The definition of overvalue, according to Merriam-Webster, is "to assign an excessive value to" or "to value too highly -- place too much importance on." In football, overvaluing a player can be determined in multiple ways.
Quarterbacks are overvalued by their supporting cast. Just take a look at Dan Marino in his entire Miami Dolphins career, as the Hall of Famer had just one 1,000-yard rusher from 1983 through 1999 (Abdul-Karim al-Jabbar, 1996). The Dolphins relied on Marino to carry the offense for over a decade, and the end result was no Super Bowl rings for a player who deserved at least one in his legendary career.
Who is the Dan Marino for each team in today's NFL? Which player on the roster do teams rely on too much to win football games and advance deep in the playoffs? Not all these players are quarterbacks, as teams certainly are too dependent on players that reside on the other side of the football.
Let's start with the AFC first. These are the players that are overvalued on each AFC team as the 2022 season approaches:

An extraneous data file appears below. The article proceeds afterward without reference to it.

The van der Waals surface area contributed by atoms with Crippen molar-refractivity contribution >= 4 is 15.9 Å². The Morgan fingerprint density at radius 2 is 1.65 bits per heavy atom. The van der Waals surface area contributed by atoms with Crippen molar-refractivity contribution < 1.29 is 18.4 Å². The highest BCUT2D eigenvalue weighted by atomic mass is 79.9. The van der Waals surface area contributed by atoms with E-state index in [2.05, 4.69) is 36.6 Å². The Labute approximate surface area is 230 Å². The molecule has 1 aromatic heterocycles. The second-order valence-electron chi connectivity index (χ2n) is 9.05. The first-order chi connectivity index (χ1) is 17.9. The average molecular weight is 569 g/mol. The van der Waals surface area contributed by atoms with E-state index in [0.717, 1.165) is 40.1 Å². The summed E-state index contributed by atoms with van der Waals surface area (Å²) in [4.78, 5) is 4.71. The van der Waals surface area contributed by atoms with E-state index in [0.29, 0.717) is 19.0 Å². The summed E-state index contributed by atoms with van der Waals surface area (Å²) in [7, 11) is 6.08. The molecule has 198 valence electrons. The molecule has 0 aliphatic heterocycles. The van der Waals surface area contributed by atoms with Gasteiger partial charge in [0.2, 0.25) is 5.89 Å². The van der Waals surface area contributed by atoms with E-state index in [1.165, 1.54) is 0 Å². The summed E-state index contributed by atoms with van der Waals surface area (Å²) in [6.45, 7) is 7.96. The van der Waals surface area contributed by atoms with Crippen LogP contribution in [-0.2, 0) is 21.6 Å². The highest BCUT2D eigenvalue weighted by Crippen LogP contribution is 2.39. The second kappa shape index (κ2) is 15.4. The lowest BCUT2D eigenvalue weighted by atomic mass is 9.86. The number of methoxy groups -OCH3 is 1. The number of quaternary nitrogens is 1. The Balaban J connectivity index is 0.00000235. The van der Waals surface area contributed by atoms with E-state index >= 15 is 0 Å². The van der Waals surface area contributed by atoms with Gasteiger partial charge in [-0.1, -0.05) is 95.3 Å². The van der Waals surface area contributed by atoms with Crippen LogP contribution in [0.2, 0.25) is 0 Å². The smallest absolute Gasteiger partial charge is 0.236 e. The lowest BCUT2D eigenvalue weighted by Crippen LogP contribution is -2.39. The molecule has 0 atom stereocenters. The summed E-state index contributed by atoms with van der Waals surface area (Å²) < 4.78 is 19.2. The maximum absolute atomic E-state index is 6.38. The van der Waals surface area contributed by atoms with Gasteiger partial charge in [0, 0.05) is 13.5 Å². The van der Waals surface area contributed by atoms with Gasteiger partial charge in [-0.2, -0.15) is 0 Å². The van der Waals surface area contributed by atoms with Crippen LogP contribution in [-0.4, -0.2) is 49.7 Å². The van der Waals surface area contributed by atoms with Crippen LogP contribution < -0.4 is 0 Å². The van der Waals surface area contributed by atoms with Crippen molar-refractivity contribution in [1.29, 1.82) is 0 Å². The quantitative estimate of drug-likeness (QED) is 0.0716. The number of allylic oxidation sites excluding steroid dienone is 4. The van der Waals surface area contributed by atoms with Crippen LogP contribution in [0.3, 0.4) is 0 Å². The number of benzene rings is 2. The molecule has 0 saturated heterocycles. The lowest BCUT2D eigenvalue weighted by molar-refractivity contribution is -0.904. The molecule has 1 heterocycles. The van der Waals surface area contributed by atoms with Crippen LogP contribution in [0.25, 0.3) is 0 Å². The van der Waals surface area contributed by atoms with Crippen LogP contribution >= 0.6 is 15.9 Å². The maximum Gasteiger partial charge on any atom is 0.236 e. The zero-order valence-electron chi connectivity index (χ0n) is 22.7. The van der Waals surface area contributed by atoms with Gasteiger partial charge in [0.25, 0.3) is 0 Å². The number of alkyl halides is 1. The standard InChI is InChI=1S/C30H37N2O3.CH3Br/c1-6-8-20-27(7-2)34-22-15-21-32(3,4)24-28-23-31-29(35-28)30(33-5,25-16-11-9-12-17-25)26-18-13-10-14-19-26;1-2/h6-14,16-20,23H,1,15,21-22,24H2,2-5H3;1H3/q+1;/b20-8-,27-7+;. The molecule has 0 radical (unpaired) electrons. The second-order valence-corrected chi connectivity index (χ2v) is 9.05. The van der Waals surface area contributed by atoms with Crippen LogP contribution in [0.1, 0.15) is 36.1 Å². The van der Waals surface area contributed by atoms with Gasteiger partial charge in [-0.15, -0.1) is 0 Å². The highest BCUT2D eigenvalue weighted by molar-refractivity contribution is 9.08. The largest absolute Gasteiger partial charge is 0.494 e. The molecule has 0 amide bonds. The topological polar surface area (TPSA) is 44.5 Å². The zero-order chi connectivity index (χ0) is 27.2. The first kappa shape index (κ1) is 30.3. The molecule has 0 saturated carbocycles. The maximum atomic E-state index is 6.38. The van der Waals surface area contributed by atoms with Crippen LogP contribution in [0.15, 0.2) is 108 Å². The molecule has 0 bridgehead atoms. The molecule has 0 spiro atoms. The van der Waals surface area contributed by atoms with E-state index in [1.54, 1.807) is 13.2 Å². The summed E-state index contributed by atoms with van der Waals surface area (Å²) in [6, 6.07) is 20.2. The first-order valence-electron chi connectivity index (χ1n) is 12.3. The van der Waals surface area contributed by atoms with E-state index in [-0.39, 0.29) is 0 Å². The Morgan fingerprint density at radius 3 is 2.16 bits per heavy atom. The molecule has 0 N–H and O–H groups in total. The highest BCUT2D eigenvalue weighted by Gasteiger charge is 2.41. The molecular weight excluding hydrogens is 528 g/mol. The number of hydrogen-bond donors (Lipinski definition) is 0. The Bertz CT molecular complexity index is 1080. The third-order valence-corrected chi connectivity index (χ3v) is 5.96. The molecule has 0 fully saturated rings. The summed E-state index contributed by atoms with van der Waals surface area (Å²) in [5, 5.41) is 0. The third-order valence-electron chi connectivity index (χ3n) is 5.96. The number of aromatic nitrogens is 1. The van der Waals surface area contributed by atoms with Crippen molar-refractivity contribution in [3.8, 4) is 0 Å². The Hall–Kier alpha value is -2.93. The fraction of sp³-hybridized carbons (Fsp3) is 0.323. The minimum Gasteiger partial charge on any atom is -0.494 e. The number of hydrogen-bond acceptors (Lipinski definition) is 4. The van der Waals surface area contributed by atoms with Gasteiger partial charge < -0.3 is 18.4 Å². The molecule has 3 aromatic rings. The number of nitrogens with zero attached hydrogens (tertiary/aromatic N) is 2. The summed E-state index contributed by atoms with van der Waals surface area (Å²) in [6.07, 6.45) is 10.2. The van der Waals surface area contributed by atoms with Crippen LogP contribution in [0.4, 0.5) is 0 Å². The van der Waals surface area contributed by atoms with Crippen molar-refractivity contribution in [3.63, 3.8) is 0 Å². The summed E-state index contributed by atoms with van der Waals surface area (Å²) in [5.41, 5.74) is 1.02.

The Ravens made the bold decision not to upgrade the wide receiver position after the trade of Marquise Brown on draft night. Right now, they'll go into the season with Rashod Bateman, James Proche, Devin Duvernay, Tylan Wallace and Binjimen Victor as their top five receivers. None of Lamar Jackson's top wide receiver targets have over 53 career catches (Duvernay).
That puts a lot of pressure on Bateman, who the Ravens are expecting to be the No. 1 wideout next year. Since Bateman debuted in Week 6 of last season, he was tied for fifth among rookies in receptions (46), sixth in receiving yards (515) and fourth in receiving first downs (29).
Bateman is a good player, but Baltimore is putting a lot of stock into him following Brown's footsteps as the next breakout receiver. If he takes that leap, the Ravens will be one of the top teams in the AFC.
Hard to blame Buffalo for relying on Josh Allen to carry the offense, especially with how good he's been the last two years. Allen is one of the best quarterbacks in the NFL, totaling 88 touchdowns over the last two seasons (trailing only Aaron Rodgers), while his 135 total touchdowns trail only Dan Marino for the most by a player after his first four seasons.